San Ignacio Church stands within the boundaries of Intramuros, the historic walled center of Manila, the capital city of the Philippines. The church was designed by architect Felix Roxas Sr. and was completed in 1899. Its story weaves through many tumultuous times.
The Society of Jesus and its members, the Jesuits, decided to erect two churches in two different cities. The churches were both dedicated to St. Ignatius of Loyola, the Spanish priest who was the founding father of the Society of Jesus. He was known as the society’s “Father General,” but was also referred to as “the black pope.”
The first church stood where the University of the City of Manila is now located. The second church stood next to the guesthouse of the Roman Catholic Archdiocese of Manila and close to Palacio Arzobispal, the mansion that the Archbishop of Manila currently uses as his residence.
The first church’s location had already had three churches built in the area over a period of 292 years, from 1587 to 1879. The first church on the site had its foundations laid in 1587 and was designed by the architect Gianantonio Campioni, who was also a member of the Society of Jesus.
Funds for the church’s construction were donated by Don Gabriel de Ribera, a judge in the ex-appellate-court in Spain known as the Royal Audiencias and Chancillerías.
The church was made completely of timber except for the tiled roof. Three years after its construction commenced, the second church on the site was started, this time using stone. Unlike the first, which took 45 years to finish, the second church was finished in just six years; its construction began in 1590 and was finished by 1596.
The stone church was dedicated to the grandmother of Jesus, Saint Anne. Just four years after the church was finished, the Philippines was hit by a devastating earthquake and the church was significantly damaged.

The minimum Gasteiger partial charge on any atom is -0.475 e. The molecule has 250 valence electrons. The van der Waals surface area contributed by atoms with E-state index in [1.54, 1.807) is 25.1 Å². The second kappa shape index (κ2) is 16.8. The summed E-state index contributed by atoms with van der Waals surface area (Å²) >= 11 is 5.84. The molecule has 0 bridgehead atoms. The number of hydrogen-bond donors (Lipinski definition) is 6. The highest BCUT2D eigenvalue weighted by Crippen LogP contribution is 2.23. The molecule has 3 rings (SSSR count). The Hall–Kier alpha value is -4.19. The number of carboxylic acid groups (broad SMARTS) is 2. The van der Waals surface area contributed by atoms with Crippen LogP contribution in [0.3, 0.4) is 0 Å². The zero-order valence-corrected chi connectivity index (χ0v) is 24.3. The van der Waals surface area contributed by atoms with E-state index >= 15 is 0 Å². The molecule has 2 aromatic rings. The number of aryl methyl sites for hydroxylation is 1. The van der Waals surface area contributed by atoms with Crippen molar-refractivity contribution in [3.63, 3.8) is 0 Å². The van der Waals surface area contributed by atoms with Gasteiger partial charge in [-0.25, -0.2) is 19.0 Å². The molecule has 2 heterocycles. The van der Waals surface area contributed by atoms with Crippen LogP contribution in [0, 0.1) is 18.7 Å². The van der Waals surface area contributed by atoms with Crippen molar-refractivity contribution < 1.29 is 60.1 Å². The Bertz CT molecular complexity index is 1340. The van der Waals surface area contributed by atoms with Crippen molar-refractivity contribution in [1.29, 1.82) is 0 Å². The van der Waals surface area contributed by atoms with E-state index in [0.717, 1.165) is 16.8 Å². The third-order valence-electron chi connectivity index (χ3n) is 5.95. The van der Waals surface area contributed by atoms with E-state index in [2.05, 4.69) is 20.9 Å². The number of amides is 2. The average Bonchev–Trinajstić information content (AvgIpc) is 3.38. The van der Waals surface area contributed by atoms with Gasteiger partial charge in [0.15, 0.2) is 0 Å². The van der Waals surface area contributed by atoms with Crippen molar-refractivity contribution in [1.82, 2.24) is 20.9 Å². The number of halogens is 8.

In 1626, a third church was erected on the site: one of the two that were dedicated to St. Ignatius of Loyola. Construction was completed in 1632.
As years passed, the Jesuit population of the Philippines slowly faded and, as of 1768, the church began to deteriorate. On September 6, 1852, another strong earthquake hit the Philippines and badly damaged the church. Only the bell towers and part of the nave were left standing.
For a period, the site of the church was used as a military compound. The 31st Infantry Regiment of the United States of America had their headquarters on the site.
In 1879, the Jesuits were given proper authorization to use the old stones of the previous 17th century church to construct a new one. Felix Roxas Sr. was asked to construct the designs. The interior and statues were the work of Isabelo Tampingco. Much of the church’s interior was wooden.
The pulpit, as well as the altars, were the work of Agustin Saez and Tampingco’s atelier. At the time, Saez served as a director of Manila’s art academy as well as teaching art at Ateneo Municipál.
In 1889, the church was finally completed and prospered until 1945, when the Battle of Manila occurred. During the battle, around 100,000 civilians lost their lives and the church burned non-stop for four days before being destroyed completely.
When things settled, the City of Manila acquired the site of the church. The property has since been used for many different purposes, including the location of a warehouse and even a basketball court.
Recently, the church has undergone extensive renovations, and the current plan is for it to be converted into a museum.